• Brad Nelson Brad Nelson says:

            but could figure out very roughly where the first landing was to be), the Japanese not only had lots of suicide weapons available, but planned to make sure they knew that transports and landing craft were the best targets.

            This is where the episode gets a big “fail” because it didn’t go into that.

    • Kung Fu Zu Kung Fu Zu says:

      The Kamikazes had a very powerful psychological effect, which the U.S. top brass were so worried about that reporters were restricted on writing about them.

      A Kamikaze pilot was told that he was one of those who had been chosen to fly a mission the next day. Knowing he would not be returning from the mission, he went on a bender that night.

      Not surprisingly, he had a terrible hangover the next morning and was not 100%. As he was standing in formation with the other chosen pilots, the commander came out and walked down the line congratulating those “about to die.” When the commander got to the pilot in question, he noted the red eyes, sickly skin and less-than-steady stance. The commander immediately told the pilot that he did not look up to the job and should not fly such an important mission. The pilot was dismissed, while the others flew off to their fates.

      It dawned on the pilot that he had just missed a terrible fate due to his drunkeness. So he decided to get drunk every night from that day on. As a result, he never flew again and lived to tell about it.

      • Timothy Lane says:

        I doubt many Japanese pilots would have done that, given their peculiar culture with its heavy focus on death and duty (which they often linked together). After all, “death is lighter than a feather.”

        The story I mentioned about the destroyer probably is a good indicator of how the crews of small ships felt about the Divine Wind. They were the main targets, and far more vulnerable to boot. It seems some kamikazes hit British carriers which were providing assistance near the end. They would simply push the debris off their heavily armored flight decks.

        • Kung Fu Zu Kung Fu Zu says:

          I doubt many Japanese pilots would have done that, given their peculiar culture with its heavy focus on death and duty

          The story was told me by my old boss who lived in Japan from 1950 or so, until he died about eight years ago. He was told it by the “pilot” who got drunk.

          While the Japanese like to imagine everyone lives by the Bushido ethic, it is simply not the case.

          My first job in Tokyo was for an international company which had only Japanese in the Japan office. I went there for a few months and the manager claimed to have taught those pilots what it meant to be “Kamikaze.” As far as I know, this was the case, and you would never have thought the guy would had it in him. But you could believe he was willing to send others to their deaths.

          • Timothy Lane says:

            They obeyed, but that doesn’t mean there weren’t plenty less than pleased with their orders. I think it was the Ohka bomb that Brad mentioned that was called by the Japanese pilots the Baka bomb — Baka meaning fool. But if ordered, they no doubt would have gotten into one and done their best. Note that at the Suicide Cliffs of Saipan, some of the women dropped voluntarily and some had to be pushed off (murder, not suicide — but the soldiers who pushed them off then jumped themselves).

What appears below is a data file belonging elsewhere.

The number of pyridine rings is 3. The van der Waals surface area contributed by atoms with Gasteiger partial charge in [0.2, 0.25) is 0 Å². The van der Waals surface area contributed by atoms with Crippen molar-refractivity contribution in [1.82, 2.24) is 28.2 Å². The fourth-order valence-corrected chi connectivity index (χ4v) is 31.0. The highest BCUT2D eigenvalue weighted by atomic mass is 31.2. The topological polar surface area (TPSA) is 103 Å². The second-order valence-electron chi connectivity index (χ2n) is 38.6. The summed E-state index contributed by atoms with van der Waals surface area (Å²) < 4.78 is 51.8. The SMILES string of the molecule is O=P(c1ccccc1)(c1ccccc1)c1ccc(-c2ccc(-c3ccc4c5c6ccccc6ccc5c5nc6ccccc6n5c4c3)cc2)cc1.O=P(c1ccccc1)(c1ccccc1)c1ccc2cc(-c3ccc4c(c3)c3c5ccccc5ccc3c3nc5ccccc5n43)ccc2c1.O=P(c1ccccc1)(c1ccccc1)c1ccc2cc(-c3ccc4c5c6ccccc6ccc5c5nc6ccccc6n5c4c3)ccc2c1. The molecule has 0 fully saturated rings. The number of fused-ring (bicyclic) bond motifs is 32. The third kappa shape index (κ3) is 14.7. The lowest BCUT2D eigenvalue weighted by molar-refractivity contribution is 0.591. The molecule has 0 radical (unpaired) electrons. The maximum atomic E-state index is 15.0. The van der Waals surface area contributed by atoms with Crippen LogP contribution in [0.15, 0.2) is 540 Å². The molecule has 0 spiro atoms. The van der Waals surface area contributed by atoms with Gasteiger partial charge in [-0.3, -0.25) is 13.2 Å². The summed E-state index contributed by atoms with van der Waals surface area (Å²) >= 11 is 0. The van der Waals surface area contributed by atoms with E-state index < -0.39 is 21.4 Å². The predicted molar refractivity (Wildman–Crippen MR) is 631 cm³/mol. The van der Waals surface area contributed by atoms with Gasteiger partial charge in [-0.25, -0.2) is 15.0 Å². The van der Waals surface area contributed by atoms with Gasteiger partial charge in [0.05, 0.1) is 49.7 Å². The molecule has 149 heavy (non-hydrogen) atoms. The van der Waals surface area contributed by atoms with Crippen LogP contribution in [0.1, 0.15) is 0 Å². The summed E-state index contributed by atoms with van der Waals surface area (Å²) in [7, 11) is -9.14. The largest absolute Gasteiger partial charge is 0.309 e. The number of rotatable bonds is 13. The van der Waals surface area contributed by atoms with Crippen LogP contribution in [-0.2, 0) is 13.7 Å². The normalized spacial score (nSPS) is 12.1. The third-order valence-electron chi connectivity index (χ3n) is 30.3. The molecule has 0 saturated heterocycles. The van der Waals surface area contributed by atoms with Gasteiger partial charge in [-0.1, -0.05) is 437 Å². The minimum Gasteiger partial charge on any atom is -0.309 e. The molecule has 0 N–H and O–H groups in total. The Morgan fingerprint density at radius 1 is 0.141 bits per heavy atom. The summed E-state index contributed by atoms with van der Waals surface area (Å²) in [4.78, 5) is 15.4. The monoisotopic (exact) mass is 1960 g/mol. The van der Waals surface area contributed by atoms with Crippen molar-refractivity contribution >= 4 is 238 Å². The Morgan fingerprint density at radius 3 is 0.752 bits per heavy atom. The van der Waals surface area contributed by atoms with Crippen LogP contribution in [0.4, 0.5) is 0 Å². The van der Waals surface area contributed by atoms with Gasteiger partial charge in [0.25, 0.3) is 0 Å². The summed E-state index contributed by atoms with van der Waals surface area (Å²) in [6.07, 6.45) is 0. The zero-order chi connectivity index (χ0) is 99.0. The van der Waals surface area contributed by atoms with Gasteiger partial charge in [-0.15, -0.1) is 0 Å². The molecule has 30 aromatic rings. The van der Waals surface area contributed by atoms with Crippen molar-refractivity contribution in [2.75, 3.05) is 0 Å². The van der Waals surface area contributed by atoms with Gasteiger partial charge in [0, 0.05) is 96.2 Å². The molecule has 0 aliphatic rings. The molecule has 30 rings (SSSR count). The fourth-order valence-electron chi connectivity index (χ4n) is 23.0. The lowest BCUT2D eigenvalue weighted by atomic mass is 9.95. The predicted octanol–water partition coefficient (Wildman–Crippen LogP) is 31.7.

• Brad Nelson Brad Nelson says:

        An interesting story of the drunken would-be Kamikaze pilot.

        This particular episodes ends with a note of the Kamikaze commander who, with the war coming to an end (the Emperor may have just surrendered), decides he can’t live and becomes a Kamikaze. But not a pilot. The guy doesn’t fly. So he hitches a ride with another zealot and they both take off for a one-way mission. They are promptly shot down before getting anywhere near a ship.

        • Timothy Lane says:

          Apt way to die. I seem to recall reading that Admiral Ugaki, who proposed the idea initially, committed seppuku. But he probably wasn’t the commander.

          Incidentally, in the novel You Only Live Twice, Tiger Tanaka was a former Kamikaze volunteer. Evidently the war ended before he could fulfill his duty. I think this was left out of the movie, as was the Suicide Gardens of Dr. Shatterhand (which disappointed me).

          And while I’m at it, there was a class of Japanese destroyers named after the first destroyer in the class — Kamikaze (from “kami” meaning “divine” and “kaze” meaning “wind”).

  6. Brad Nelson Brad Nelson says:

    The latest episode I watched was about the Wolf’s Lair. It’s doubtful this site is a “mega weapon” but it does carry on the show’s theme of light archeological discovery.

    Hitler spent more time here (800 days) than anywhere else during the war. And I think the series (in a conglomerate) makes a case for the true “bunker mentality” infecting Hitler. They kept building onto the site, but Hitler’s latest bunker is said to have had enough concrete in it to build 3.5 Empire State Buildings. And this was built very late in the war and certainly when the Russian campaign was going badly and when material was needed elsewhere desperately.